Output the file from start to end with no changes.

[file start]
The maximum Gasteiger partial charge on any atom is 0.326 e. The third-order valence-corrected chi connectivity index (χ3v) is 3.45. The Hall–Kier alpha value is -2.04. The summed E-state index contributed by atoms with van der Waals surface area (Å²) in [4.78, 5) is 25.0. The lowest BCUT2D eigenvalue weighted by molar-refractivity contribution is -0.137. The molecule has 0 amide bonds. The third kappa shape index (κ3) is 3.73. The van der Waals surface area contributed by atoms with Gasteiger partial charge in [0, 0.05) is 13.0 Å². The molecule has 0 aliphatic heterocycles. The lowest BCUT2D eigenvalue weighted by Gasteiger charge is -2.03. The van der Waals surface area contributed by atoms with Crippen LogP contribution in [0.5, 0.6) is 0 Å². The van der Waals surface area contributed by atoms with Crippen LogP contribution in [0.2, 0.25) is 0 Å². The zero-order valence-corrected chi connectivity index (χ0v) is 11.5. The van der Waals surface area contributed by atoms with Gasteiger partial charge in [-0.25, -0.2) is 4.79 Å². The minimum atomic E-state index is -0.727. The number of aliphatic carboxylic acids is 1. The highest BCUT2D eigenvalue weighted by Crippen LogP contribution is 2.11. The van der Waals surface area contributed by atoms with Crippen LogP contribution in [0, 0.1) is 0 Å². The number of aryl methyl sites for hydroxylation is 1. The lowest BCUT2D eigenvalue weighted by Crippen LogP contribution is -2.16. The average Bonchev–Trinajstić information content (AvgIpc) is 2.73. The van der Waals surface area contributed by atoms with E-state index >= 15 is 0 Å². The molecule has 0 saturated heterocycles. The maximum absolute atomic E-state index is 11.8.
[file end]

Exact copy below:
The maximum Gasteiger partial charge on any atom is 0.326 e. The third-order valence-corrected chi connectivity index (χ3v) is 3.45. The Hall–Kier alpha value is -2.04. The summed E-state index contributed by atoms with van der Waals surface area (Å²) in [4.78, 5) is 25.0. The lowest BCUT2D eigenvalue weighted by molar-refractivity contribution is -0.137. The molecule has 0 amide bonds. The third kappa shape index (κ3) is 3.73. The van der Waals surface area contributed by atoms with Gasteiger partial charge in [0, 0.05) is 13.0 Å². The molecule has 0 aliphatic heterocycles. The lowest BCUT2D eigenvalue weighted by Gasteiger charge is -2.03. The van der Waals surface area contributed by atoms with Crippen LogP contribution in [0.5, 0.6) is 0 Å². The van der Waals surface area contributed by atoms with Crippen LogP contribution in [0.2, 0.25) is 0 Å². The zero-order valence-corrected chi connectivity index (χ0v) is 11.5. The van der Waals surface area contributed by atoms with Gasteiger partial charge in [-0.25, -0.2) is 4.79 Å². The minimum atomic E-state index is -0.727. The number of aliphatic carboxylic acids is 1. The highest BCUT2D eigenvalue weighted by Crippen LogP contribution is 2.11. The van der Waals surface area contributed by atoms with Crippen LogP contribution in [0, 0.1) is 0 Å². The number of aryl methyl sites for hydroxylation is 1. The lowest BCUT2D eigenvalue weighted by Crippen LogP contribution is -2.16. The average Bonchev–Trinajstić information content (AvgIpc) is 2.73. The van der Waals surface area contributed by atoms with E-state index >= 15 is 0 Å². The molecule has 0 saturated heterocycles. The maximum absolute atomic E-state index is 11.8.